U.S. gold futures fell modestly Thursday and pulled back from their 2010 highs as less safe-haven buying emerged and some profits were being taken. While gold had been climbing the last several days despite dollar strength, silver, platinum and palladium have been falling. On Thursday, the metals switched rolls. Silver was the biggest gainer in the bunch, rising 44.2 cents, or 2.4%.
"People will continue to look for a good alternative to these fiat currencies, and gold is it," Matt Zeman, a metals trader at LaSalle Futures Group in Chicago, said via BusinessWeek. "We’ll still see the euro roll over again, but today people are taking some profits off the table."
In New York precious metals prices, June gold declined to $1,168.80 an ounce for a loss of $3.00, or 0.3%. The yellow metal ranged from $1,162.20 to $1,171.80. May silver ended at $18.549 an ounce. July platinum gained closed to $1,733.70 an ounce, rising $20.10, or 1.2%. June palladium advanced $7.10, or 1.3%, to $549.00 an ounce.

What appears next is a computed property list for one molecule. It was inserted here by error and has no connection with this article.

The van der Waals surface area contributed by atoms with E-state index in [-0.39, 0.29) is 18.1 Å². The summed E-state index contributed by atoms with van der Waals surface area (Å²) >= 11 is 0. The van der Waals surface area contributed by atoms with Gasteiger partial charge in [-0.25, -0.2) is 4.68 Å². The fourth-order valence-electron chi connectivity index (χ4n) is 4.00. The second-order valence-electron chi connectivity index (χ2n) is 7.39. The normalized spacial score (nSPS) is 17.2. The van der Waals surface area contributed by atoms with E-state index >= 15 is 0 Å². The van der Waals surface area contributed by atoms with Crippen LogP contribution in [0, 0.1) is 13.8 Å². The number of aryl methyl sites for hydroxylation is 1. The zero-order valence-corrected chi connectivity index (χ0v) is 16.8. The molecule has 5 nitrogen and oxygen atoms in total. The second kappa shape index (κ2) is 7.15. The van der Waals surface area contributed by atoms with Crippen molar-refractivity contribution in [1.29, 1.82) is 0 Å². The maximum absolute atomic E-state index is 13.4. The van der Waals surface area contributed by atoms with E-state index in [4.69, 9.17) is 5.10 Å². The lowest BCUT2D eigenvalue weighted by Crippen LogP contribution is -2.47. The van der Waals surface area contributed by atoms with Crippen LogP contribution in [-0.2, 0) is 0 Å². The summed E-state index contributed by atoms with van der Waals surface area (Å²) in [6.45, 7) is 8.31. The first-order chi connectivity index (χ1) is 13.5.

"Heading into the weekend, don’t be surprised to see fresh buying interest in gold, or at least see any downside price pressure in gold limited by notions of some fresh developments regarding EU countries’ sovereign debt before trading resumes next Monday," wrote Jim Wyckoff of Kitco News.
In London bullion prices, the afternoon gold fix was $1,166.75 an ounce for a gain of $5.75, or 0.5%. Silver ended up 19 cents, or 1.1%, to $18.150 an ounce. Platinum settled down to $1,711.00 an ounce, losing $3.00, or 0.2%. Palladium was $542.00 an ounce for a loss of $1.00, or 0.2%.
"You’re seeing some of that flight to safety and safe-haven buying coming off a bit," Adam Klopfenstein, a senior market strategist at Lind-Waldock in Chicago, said on MarketWatch. "But it really is a small move considering the movements we had."
Gold historically move opposite to the U.S. dollar and in the same direction as oil, although that has not been the case recently with European debt issues in play. New York crude oil for June delivery gained $1.95, or 23.%, to $85.17 a barrel.